Tag Archives: Hostages

Reflect Nigeria – Tragic Fiction (3)

Although this is a fictional narrative, sadly it is to convey what an abducted girl in captivity may write:

Mr. President,

I return to writing under the threat of bodily harm but I must continue because I do not want you or the world to forget us in the dreadful alleys of time. Have you forgotten us? Or do you hope that with time we will simply fade deep into the recesses of the mind, conveniently never to be remembered. I will continue to write so that you never forget that we were abducted from our school in Chibok and now Dapchi, Nigeria.

The news we heard today was of calamitous proportions. A  12 year-old girl is pregnant. My heart stopped when I heard the news. It was a confounding situation, not for lack of understanding the process that led to this perplexing state of affairs, but completely destabilizing because of the protracted cruelty of evil. How could this be? I prayed that it would not be true. I prayed for myself and prayed for my sister that this would not be our fate. The thought was unbearable. How could childhood be violently interrupted with forced motherhood? How could innocence be violated with no consequences? All because we pursued the dream of advancement through education and our government failed to protect us from foreseeable acts of the malevolent. Alas, it failed to protect the hallowed ground of every child, our school.

Now the shores of hope remain distant, even the mirage of a gallant rescue that we used to cling to has dissipated into nothingness like the barren forest we are held captive in, barren of love, barren of parents, barren of childhood, barren of dreams and barren of life. What a tragedy. Frightening minutes have turned into awful days and into forsaken weeks. Have you even thought about us recently? Do you weep for us? If I were your daughter, would I still be here? Again, I ask have you spoken to our parents. We heard that a security risk may have prevented you from going to Chibok and now Dapchi. What an irony. Yet, we have been condemned by the government’s failure to rescue us to lives in tatters where there is no promise or protection.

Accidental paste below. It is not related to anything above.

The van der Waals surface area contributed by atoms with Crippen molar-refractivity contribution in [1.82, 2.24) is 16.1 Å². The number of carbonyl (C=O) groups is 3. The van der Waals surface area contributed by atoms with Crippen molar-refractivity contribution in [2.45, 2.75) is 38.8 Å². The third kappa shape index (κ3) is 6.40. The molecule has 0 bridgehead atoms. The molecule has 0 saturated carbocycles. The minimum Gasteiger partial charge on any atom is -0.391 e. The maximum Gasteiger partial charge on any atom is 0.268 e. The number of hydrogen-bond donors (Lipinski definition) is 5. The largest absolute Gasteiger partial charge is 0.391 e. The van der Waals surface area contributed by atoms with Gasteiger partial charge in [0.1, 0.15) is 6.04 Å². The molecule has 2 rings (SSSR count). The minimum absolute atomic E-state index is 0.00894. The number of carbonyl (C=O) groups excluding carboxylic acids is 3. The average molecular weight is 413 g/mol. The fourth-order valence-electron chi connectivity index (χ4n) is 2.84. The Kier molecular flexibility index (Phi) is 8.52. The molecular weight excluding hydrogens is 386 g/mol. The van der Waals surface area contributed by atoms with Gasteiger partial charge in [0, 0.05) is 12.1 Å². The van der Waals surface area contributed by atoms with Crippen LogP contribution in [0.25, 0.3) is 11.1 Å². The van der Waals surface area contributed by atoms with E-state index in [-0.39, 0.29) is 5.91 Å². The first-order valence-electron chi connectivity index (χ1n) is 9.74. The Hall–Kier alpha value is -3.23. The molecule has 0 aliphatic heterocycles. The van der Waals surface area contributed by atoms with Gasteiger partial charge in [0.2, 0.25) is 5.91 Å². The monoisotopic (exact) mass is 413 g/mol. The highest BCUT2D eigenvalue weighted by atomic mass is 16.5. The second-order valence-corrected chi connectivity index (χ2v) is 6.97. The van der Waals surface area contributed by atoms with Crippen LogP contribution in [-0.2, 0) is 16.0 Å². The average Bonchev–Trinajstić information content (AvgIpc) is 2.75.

Will my life be a continuum of threats, assaults, degradation and fear? Or will it be plagued constantly with the screaming of another captive beaten to death because she had the audacity to fight for her life. There is no refuge in this place. The days are filled with despair and the nights with dread and the silent weeping under the yoke of tyranny. Do we cry in vain? Hear our cries and save us.

I hate to but I must stop again.

Fictional story to be continued.

YemilBenjoy ©

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Reflect Nigeria – Abduction of Girls – Questions To Be Answered

When did the government know that the girls were kidnapped? Did the government know about the kidnapping 4 hours before the kidnapping occurred or after the girls had been kidnapped?

What was the action plan developed by the government to prevent the kidnapping if they were forewarned about the kidnapping?

What was the action plan developed by the government immediately after receiving news of the kidnapping? If an action plan was developed, when was it developed?

Why was there communication soon after the kidnapping conveying that the girls had been found?

When was the mission to rescue the girls activated by the government?

Did the government wait for the offer of assistance from other nations or immediately request assistance?

Did the gender of the kidnapped children play a role in the handling of the national calamity?

Are there men and women willing to resign in light of the handling of the national calamity?

Is the welfare of Nigerians important?

For the abducted girls, the inconsolable families and the distraught nation – somebody please answer these questions.

YemilBenjoy ©

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